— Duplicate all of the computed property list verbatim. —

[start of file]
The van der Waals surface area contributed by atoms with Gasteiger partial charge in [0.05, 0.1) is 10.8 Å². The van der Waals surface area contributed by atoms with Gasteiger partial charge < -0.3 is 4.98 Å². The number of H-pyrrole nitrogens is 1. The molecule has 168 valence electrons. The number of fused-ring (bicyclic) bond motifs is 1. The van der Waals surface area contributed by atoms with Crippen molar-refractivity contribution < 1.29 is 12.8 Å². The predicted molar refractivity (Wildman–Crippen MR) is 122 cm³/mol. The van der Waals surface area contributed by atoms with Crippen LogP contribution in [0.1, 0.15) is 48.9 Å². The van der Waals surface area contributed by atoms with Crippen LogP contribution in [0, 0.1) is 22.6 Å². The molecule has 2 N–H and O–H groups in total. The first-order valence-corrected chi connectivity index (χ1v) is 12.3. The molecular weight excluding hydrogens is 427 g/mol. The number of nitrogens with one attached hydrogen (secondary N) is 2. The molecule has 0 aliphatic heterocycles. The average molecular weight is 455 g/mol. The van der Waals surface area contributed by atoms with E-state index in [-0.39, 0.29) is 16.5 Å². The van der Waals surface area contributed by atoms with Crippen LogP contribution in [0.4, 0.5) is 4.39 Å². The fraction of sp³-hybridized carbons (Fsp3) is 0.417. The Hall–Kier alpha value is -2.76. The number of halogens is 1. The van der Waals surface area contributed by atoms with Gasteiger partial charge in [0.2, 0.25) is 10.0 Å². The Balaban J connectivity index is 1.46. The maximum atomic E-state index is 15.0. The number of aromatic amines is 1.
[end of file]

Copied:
The van der Waals surface area contributed by atoms with Gasteiger partial charge in [0.05, 0.1) is 10.8 Å². The van der Waals surface area contributed by atoms with Gasteiger partial charge < -0.3 is 4.98 Å². The number of H-pyrrole nitrogens is 1. The molecule has 168 valence electrons. The number of fused-ring (bicyclic) bond motifs is 1. The van der Waals surface area contributed by atoms with Crippen molar-refractivity contribution < 1.29 is 12.8 Å². The predicted molar refractivity (Wildman–Crippen MR) is 122 cm³/mol. The van der Waals surface area contributed by atoms with Crippen LogP contribution in [0.1, 0.15) is 48.9 Å². The van der Waals surface area contributed by atoms with Crippen LogP contribution in [0, 0.1) is 22.6 Å². The molecule has 2 N–H and O–H groups in total. The first-order valence-corrected chi connectivity index (χ1v) is 12.3. The molecular weight excluding hydrogens is 427 g/mol. The number of nitrogens with one attached hydrogen (secondary N) is 2. The molecule has 0 aliphatic heterocycles. The average molecular weight is 455 g/mol. The van der Waals surface area contributed by atoms with E-state index in [-0.39, 0.29) is 16.5 Å². The van der Waals surface area contributed by atoms with Crippen LogP contribution in [0.4, 0.5) is 4.39 Å². The fraction of sp³-hybridized carbons (Fsp3) is 0.417. The Hall–Kier alpha value is -2.76. The number of halogens is 1. The van der Waals surface area contributed by atoms with Gasteiger partial charge in [0.2, 0.25) is 10.0 Å². The Balaban J connectivity index is 1.46. The maximum atomic E-state index is 15.0. The number of aromatic amines is 1.